Birding at Maumee Bay State Park

Oregon, Ohio

Visiting this Site

Site Maps & Info

Information about this site.

Maumee Bay State Park

General Information

Address

1400 State Park Rd, Oregon, OH 43616

County/Counties

Lucas

DeLorme Page Number and Coordinates

(7th Edition and earlier) Page 27, C-5

Nearest Town or City

Approximately 4 miles northeast of Oregon; roughly 6 miles east of Toledo, Ohio.

Directions from Nearest Town or City

From Wheeling Street on the east side of Oregon, proceed east on State Rte. 2 approximately 6 miles to North Curtice Road. Turn north for 2.5 miles to the park entrance. Directions from Rte. 2 to the park are clearly marked. There is a second entrance to the park one mile west along Cedar Point Road.

About Maumee Bay State Park

Maumee Bay State Park is situated on the south shore of Maumee Bay in extreme western Lake Erie. It is approximately 1500 acres in extent. Bird habitats are many: Open water of Maumee Bay, sand beach, inland ponds, swamp forest, wet meadow, upland meadow, and cottonwood/hawthorn/dogwood thickets. Access to all of the habitats is easy via the excellent system of blacktop roads in the park.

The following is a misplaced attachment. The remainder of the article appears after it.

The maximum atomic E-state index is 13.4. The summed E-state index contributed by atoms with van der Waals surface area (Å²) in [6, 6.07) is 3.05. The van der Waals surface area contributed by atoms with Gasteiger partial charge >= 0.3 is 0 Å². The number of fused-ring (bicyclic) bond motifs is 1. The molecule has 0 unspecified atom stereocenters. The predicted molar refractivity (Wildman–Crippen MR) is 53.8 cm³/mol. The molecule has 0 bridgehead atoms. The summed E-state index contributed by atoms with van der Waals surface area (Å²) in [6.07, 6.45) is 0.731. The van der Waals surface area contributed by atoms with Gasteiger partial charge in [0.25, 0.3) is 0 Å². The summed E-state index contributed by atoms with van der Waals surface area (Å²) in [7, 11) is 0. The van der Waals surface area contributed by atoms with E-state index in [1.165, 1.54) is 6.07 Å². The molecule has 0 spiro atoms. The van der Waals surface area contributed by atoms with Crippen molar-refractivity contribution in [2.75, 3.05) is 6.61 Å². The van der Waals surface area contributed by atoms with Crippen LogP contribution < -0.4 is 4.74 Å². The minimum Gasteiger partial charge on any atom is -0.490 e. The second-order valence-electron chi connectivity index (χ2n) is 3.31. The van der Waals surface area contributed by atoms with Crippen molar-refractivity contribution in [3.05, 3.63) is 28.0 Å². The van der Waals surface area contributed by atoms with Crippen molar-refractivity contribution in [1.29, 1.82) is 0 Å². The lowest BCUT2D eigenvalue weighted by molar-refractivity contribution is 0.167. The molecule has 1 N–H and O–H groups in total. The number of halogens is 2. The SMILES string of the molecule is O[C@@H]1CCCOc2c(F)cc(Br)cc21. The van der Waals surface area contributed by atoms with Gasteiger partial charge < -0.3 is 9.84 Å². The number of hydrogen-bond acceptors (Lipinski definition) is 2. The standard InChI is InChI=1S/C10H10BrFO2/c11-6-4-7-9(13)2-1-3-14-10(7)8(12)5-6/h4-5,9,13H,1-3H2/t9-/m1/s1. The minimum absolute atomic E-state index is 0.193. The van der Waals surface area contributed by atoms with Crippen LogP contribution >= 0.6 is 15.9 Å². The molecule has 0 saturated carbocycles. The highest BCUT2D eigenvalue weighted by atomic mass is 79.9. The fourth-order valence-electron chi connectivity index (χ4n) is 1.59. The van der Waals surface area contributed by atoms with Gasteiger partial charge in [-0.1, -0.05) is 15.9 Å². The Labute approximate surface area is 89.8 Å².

On the eastern side of the park, leading from the Trautman Nature Center, is a wonderful boardwalk that winds for about a mile through swamp forest and stands of Phragmites. A blacktop bike trail encircles much of the park, connecting the lodge area with the campground on the west side of the park. Other grassy trails crisscross the central section of the park. There is a sledding hill just west of the beach parking lot that birders use as a lookout for hawk-watching in the spring.

Visiting Information

Closed hours/season

Open all year during daylight hours.

Parking Areas

These are found throughout the park, including at the lodge, the nature center, the sledding hill, the beach area, picnic areas, and the campground.

Fees/Permits

There is no entrance fee for the park. There is a camping fee.

Restroom Facilities

There are restrooms in the lodge, in the nature center, and in the campground and beach areas. Some of these may be closed in the winter months.